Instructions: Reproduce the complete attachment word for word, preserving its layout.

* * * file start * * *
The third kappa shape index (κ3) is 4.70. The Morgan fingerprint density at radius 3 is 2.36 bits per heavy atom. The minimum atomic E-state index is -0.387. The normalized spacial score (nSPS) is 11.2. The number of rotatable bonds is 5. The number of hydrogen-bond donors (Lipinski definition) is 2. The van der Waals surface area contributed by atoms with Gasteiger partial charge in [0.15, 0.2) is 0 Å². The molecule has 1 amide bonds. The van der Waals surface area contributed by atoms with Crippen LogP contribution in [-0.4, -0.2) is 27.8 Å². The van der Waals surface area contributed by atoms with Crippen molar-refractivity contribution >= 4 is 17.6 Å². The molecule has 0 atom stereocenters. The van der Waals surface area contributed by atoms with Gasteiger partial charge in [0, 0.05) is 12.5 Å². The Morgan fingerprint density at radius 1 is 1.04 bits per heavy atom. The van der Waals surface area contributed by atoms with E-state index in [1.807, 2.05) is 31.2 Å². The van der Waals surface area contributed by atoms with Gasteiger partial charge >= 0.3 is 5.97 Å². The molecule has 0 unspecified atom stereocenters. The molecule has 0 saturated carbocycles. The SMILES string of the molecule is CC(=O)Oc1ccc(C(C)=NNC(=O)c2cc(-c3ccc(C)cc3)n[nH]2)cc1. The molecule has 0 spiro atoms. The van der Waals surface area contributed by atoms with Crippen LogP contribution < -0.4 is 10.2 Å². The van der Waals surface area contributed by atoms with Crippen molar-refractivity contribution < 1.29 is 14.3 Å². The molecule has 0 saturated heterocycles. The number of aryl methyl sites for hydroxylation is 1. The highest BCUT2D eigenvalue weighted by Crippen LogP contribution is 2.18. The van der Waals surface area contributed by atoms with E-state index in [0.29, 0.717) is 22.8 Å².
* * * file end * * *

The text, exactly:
The third kappa shape index (κ3) is 4.70. The Morgan fingerprint density at radius 3 is 2.36 bits per heavy atom. The minimum atomic E-state index is -0.387. The normalized spacial score (nSPS) is 11.2. The number of rotatable bonds is 5. The number of hydrogen-bond donors (Lipinski definition) is 2. The van der Waals surface area contributed by atoms with Gasteiger partial charge in [0.15, 0.2) is 0 Å². The molecule has 1 amide bonds. The van der Waals surface area contributed by atoms with Crippen LogP contribution in [-0.4, -0.2) is 27.8 Å². The van der Waals surface area contributed by atoms with Crippen molar-refractivity contribution >= 4 is 17.6 Å². The molecule has 0 atom stereocenters. The van der Waals surface area contributed by atoms with Gasteiger partial charge in [0, 0.05) is 12.5 Å². The Morgan fingerprint density at radius 1 is 1.04 bits per heavy atom. The van der Waals surface area contributed by atoms with E-state index in [1.807, 2.05) is 31.2 Å². The van der Waals surface area contributed by atoms with Gasteiger partial charge >= 0.3 is 5.97 Å². The molecule has 0 unspecified atom stereocenters. The molecule has 0 saturated carbocycles. The SMILES string of the molecule is CC(=O)Oc1ccc(C(C)=NNC(=O)c2cc(-c3ccc(C)cc3)n[nH]2)cc1. The molecule has 0 spiro atoms. The van der Waals surface area contributed by atoms with Crippen LogP contribution < -0.4 is 10.2 Å². The van der Waals surface area contributed by atoms with Crippen molar-refractivity contribution < 1.29 is 14.3 Å². The molecule has 0 saturated heterocycles. The number of aryl methyl sites for hydroxylation is 1. The highest BCUT2D eigenvalue weighted by Crippen LogP contribution is 2.18. The van der Waals surface area contributed by atoms with E-state index in [0.29, 0.717) is 22.8 Å².